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“CAMBRIDGE SPIES” (2003) Review

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“CAMBRIDGE SPIES” (2003) Review

There have been a great deal of movies, plays and television productions about four of the five former Cambridge University students who became spies for the Soviet Union. One of the more recent productions turned out to be BBC’s four-part television miniseries called “CAMBRIDGE SPIES”

“CAMBRIDGE SPIES” followed the lives of these four men between the years of 1934 and 1951, when two of them defected to the Soviet Union for good. The fifth man, John Caincross, merely served as a supporting character in this production. The more famous four include the following:

*Anthony Blunt
*Guy Burgess
*Harold “Kim” Philby
*Donald Maclean

The story begins somewhere in the early-to-mid 1930s with our four protagonists serving as instructors or students at Cambridge University. During their time at Cambridge, all four men openly express their radical views in various incidents that include defending a female Jewish student from harassment by elitist and pro-Fascist students like the one portrayed by actor Simon Woods, and supporting a temporary strike by the mess hall waiters. During this time, both Blunt and Burgess have already been recruited by the Soviet Union’s KGB. And the two set out to recruit the other two – Philby and Maclean. By the end of the 1930s, the quartet have ceased expressing their radical views out in the open and go out of their ways to show their support of both the British establishment and any support of the Fascist regimes in other parts of Europe. When World War II breaks out, all four have become fully employed with either MI-5 or MI-6 and full time moles for the KBG.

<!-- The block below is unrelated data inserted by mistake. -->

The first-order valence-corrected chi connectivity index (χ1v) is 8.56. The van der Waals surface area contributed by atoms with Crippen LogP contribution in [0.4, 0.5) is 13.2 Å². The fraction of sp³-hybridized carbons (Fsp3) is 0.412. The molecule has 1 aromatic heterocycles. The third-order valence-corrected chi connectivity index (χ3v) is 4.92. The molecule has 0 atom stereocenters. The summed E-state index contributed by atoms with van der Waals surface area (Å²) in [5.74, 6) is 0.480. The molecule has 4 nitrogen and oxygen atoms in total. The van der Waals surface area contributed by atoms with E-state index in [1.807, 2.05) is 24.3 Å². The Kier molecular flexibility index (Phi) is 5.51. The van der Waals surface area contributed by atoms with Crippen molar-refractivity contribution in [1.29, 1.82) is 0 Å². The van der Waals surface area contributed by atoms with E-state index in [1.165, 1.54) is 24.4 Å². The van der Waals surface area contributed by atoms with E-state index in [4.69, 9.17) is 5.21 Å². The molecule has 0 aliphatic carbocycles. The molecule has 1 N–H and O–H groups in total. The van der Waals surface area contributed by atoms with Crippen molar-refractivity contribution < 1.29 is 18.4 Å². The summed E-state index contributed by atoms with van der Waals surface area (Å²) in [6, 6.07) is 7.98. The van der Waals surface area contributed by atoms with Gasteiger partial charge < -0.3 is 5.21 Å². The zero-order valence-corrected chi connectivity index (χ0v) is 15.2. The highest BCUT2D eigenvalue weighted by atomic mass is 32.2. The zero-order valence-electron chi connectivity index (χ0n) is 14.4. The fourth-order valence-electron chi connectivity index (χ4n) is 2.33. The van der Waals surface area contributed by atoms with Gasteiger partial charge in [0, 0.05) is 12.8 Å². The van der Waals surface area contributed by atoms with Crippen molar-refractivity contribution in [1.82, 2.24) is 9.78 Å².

When “CAMBRIDGE SPIES” first hit the television sets in Britain, there were a good deal of negative reaction – mainly from the right – toward a production that portrayed the Cambridge Five (or Four) in a sympathetic light. Others also pointed out that the miniseries failed to give a completely accurate of the four men’s lives. I had no problem with the miniseries’ sympathetic portrayal of the four men. After all, this is their story. Since the story is told from their point of view, it would not make sense to portray them as one-dimensional villains. And despite the sympathetic portrayal, the personal flaws of all four are revealed in the story. The criticisms of historical inaccuracy are correct. Why is that a surprise? Since when has historical fiction of any kind – a movie, television production, play, novel or even a painting – has been historically accurate. In fact, historical accuracy is pretty rare in fiction. As I have pointed out in numerous past articles, the story always comes first – even if historical facts get in the way.

There are some aspects of “CAMBRIDGE SPIES” I found a bit off putting. I wish the story had ended with “Kim” Philby’s defection in 1963, instead of Donald Maclean and Guy Burgess’ defection in 1951. I feel that an ending in the early 1960s could have given the production more of a final note. Also during 1963, Burgess died from complication of alcoholism. And less than a year later, Blunt finally confessed to British authorities of being a KGB mole. Another aspect of“CAMBRIDGE SPIES” that struck me as unpleasant was the anti-American sentiment that seemed to taint the production. I am aware that many left-wing Europeans like the main characters harbored a deep dislike of Americans. In fact, this sentiment has remained firmly intact even to this day. But I noticed that the script seemed to be filled with ugly generalizations about Americans that are rarely, if never, defended by American characters such as Melinda Marling Maclean and James Jesus Angleton. There is one scene between Maclean and his future wife Melinda in which the former explained why he disliked Americans to the latter: